ECHS accepted the apology and requested a disclaimer be posted that it was “unauthorized, this is not the view of Eastville and that of IHARE”. I will revise the website with the posting to state that the logo was used without permission and does not indicate agreement with or an endorsement of the blog.

Massachusetts History Alliance

An open response to Peter Feinman’s blog post of July 29, entitled: History Advocacy: Lessons from the Massachusetts History Alliance Conference

As a history professional working in Massachusetts, a member of the Massachusetts History Alliance Board of Directors and chair of its Advocacy Committee, I regularly read your essays and applaud your efforts to investigate and report on regional activities that impact history organizations.

It was with genuine excitement that I sat down to read your recent blog post, “History Advocacy: Lessons from the Massachusetts History Alliance Conference.” I’d like to take this opportunity to respond to your somewhat dismissive assessment of the conference as a whole and your critique of the session you attended.

First of all, thank you for attending the conference. While it has co-sponsored conferences in the past, the Mass History Alliance is a relatively young organization that is wholly volunteer-driven.  We are working to define our purpose and to assess the needs of local history organizations in Massachusetts. As a collaborative clearinghouse for resources and information, we have developed the infrastructure for a robust web presence that can make tools, opportunities, partnership models, empowering stories and a range of other resources freely accessible to all.

The session that you attended at the conference reflects this practical approach. It was intended to provide useful information that might assist individuals representing their organizations.  You observed, “the session was entirely geared towards individual people representing individual organizations advocating for individual items on behalf of the individual organization.”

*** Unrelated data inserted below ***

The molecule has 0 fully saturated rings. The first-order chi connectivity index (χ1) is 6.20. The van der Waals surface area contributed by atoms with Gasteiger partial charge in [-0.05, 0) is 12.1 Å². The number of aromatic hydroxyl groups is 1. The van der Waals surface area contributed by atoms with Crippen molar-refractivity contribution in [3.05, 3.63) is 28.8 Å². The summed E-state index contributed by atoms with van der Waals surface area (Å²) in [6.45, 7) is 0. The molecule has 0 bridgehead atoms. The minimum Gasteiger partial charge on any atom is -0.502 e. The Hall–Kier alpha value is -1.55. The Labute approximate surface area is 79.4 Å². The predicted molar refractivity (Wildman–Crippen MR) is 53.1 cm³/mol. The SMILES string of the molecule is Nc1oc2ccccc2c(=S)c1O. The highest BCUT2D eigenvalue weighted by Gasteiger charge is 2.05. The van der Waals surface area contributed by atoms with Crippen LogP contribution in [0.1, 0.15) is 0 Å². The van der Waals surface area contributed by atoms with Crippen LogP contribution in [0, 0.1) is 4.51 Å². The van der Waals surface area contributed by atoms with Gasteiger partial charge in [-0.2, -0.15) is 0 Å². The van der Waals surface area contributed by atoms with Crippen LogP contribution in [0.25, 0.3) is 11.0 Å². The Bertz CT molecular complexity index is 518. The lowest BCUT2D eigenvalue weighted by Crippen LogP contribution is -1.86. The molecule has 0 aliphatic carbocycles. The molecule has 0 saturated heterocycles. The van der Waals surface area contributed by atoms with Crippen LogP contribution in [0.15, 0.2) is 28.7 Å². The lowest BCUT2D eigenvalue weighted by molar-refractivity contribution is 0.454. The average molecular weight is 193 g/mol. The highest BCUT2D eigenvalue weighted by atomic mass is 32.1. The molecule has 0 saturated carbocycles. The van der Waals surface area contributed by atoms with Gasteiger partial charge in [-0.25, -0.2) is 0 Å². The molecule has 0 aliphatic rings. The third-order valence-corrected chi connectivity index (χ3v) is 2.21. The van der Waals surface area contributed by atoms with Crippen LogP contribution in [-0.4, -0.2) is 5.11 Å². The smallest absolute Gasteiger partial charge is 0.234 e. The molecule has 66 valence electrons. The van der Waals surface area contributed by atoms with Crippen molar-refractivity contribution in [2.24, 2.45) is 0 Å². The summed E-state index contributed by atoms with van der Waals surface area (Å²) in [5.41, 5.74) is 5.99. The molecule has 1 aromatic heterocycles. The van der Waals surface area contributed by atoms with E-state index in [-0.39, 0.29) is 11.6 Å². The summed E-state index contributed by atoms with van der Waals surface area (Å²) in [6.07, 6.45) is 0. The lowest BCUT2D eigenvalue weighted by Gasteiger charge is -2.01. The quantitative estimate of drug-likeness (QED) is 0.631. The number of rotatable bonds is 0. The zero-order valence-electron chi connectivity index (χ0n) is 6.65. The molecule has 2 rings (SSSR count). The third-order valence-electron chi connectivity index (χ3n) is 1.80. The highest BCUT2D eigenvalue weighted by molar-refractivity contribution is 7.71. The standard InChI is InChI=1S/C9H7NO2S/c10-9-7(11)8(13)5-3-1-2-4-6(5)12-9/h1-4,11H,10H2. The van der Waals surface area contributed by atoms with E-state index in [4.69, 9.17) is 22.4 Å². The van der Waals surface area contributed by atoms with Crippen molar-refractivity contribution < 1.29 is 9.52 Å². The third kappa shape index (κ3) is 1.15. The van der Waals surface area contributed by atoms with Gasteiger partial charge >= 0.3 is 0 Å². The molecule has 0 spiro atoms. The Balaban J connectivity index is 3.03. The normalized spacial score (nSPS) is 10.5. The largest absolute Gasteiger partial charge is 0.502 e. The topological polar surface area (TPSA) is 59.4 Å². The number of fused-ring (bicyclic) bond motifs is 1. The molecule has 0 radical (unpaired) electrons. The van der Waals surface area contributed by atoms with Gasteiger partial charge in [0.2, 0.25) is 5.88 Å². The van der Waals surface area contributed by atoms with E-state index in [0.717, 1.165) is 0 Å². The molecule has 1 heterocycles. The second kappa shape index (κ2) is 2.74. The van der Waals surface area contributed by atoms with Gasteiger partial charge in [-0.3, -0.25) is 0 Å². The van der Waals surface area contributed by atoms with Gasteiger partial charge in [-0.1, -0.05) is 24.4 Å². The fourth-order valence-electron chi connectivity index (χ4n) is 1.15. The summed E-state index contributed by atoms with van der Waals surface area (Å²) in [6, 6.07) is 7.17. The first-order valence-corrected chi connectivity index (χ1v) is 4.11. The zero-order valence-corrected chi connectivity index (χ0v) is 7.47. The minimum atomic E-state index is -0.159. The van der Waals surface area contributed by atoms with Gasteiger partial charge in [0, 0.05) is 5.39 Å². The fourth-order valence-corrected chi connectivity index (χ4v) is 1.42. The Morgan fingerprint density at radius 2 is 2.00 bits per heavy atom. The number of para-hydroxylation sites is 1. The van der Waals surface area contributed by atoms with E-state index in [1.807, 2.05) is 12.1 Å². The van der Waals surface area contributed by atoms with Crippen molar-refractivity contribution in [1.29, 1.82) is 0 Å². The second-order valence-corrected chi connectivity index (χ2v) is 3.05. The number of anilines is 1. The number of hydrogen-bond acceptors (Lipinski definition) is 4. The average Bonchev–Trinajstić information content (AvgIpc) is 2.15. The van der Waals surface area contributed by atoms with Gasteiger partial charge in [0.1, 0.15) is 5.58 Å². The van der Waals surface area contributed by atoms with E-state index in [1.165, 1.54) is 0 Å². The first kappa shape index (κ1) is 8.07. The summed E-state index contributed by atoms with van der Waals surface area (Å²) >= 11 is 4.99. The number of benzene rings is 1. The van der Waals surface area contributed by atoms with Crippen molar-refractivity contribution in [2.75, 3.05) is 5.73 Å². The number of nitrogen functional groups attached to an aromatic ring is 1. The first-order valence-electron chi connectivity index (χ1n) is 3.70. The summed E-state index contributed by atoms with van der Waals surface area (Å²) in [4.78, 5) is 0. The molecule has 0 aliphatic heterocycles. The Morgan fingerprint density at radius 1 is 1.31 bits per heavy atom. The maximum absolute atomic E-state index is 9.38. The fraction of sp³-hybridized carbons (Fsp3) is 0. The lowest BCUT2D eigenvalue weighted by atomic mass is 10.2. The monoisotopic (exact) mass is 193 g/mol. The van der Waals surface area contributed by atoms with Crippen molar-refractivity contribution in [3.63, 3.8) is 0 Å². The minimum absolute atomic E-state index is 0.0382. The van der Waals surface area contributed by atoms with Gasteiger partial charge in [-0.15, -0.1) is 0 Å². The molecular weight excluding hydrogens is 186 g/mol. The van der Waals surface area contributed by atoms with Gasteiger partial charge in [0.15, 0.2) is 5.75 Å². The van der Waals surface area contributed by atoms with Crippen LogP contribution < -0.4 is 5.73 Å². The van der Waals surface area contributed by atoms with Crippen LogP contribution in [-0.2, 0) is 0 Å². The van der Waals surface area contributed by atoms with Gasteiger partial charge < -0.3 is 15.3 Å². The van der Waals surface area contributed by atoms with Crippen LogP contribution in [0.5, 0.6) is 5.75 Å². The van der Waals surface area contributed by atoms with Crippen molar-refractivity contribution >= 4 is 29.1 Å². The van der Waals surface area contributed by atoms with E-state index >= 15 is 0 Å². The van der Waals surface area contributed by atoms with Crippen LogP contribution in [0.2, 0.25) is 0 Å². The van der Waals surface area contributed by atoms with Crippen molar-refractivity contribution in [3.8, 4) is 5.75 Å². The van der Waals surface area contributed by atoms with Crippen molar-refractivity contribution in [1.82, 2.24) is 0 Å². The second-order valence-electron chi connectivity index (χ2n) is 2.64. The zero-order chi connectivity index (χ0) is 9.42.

I understand that you had hoped to see that the MHA had progressed quickly towards becoming a “statewide organization [that can] arrange for a history advocacy day in support of statewide history concerns.”  We still have a long way to go until we can operate effectively as a voice for history at the statewide level.

The advocacy session might have been better, and we are striving to make everything we do better. However, contrary to your observation, I believe the session had everything to do with “what the history community really needs.”   Creating a shared voice and a shared vision out of the many members of the MHA is the first step to becoming a strong and purposeful voice for the hundreds of mom & pop museums, archives and societies spread across our state, struggling to keep their doors open and their programs running. Our intent is to inspire and empower them to hold on, to thrive and to grow. We cannot hold a “history advocacy day” until we have a clear and cogent message that comes directly from our membership and speaks to its vision and its needs. We are in the early stages of learning from our members about the specific challenges they face and the support and resources they need to survive and flourish. In the meantime, our advocacy session was organized with individuals working alone or in small groups all over the Commonwealth who might benefit from insider tips on approaching representatives.

As you noted, ‘the history community does not do a good job advocating for itself,” and I agree with you. The Mass History Alliance aspires to be an umbrella organization, a convener and a clearinghouse for support and collegiality, but there is much work to be done. We need to expand our membership, gain trust and legitimacy through our programs and refine our advocacy efforts. Your agenda for public history projects in need of advocacy for is spot on.

The MHA aims to become a voice for the history community, but first it must learn from and listen to that community.

Grassroots efforts may be slow but we have seen great progress.  In the midst of your critique and concerns, you may have missed the overall success of the 2019 Mass History Alliance Conference. 237 participants representing over 150 organizations attended. We came close to surpassing all previous attendance rates and we welcomed representatives from more organizations than ever before.